Seven companies announced Wednesday that they will no longer advertise on Sean Hannity’s nightly show on Fox News.
Cars.com, the automotive classified site, was the first to announce that it was pulling its commercials from the popular 10pm nightly talk show Hannity, which has devoted extensive airtime to a conspiracy theory surrounding a murdered Democratic Party official.
‘The fact that we advertise on a particular program doesn’t mean that we agree or disagree, or support or oppose, the content,’ Cars.com said Wednesday in a statement.
‘We don’t have the ability to influence content at the time we make our advertising purchase. In this case, we’ve been watching closely and have recently made the decision to pull our advertising from Hannity.’
Six other advertisers followed suit, according to BuzzFeed.
They include two mattress companies, Leesa and Casper; exercise bike maker Peloton; military family insurer USAA; Crowne Plaza Hotels; and Ring, which provides outdoor home security.
Seven companies announced Wednesday that they will no longer advertise on Sean Hannity’s nightly show on Fox News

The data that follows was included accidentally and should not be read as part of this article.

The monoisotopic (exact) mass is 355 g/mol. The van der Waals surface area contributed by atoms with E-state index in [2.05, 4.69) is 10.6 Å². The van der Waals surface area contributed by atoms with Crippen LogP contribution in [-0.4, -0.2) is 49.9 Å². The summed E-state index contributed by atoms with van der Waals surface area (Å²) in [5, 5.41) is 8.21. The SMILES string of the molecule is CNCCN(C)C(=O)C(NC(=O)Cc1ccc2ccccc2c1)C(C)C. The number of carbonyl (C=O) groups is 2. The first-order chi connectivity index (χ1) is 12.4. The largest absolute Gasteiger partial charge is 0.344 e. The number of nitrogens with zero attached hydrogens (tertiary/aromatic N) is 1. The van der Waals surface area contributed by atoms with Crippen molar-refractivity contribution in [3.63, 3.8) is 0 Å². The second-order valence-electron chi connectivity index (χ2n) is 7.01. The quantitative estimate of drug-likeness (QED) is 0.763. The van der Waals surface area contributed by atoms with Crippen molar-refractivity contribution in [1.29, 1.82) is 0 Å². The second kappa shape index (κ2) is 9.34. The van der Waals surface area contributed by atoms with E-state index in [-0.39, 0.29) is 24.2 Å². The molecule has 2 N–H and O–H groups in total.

Hannity has come under fire in recent weeks for actively promoting an unproven theory that Seth Rich (above), a Democratic National Committee staffer who was shot to death in Washington, DC, last year, had ties to WikiLeaks
‘We can confirm that we are no longer advertising on Sean Hannity,’ the e-commerce mattress company Leesa tweeted on Wednesday
In a late night tweet, Hannity did not mention the advertiser exodus. ‘Uh oh My ANNUAL Memorial Day long weekend starts NOW,’ Hannity tweeted. ‘Destroy Trump/Conservative media breathless coverage starts! Did Hannity do last show?’
In a late night tweet, Hannity did not mention the advertiser exodus, though he did say that he was going on a ‘Memorial Day long weekend.’
‘Uh oh My ANNUAL Memorial Day long weekend starts NOW,’ Hannity tweeted.
‘Destroy Trump/Conservative media breathless coverage starts! Did Hannity do last show?’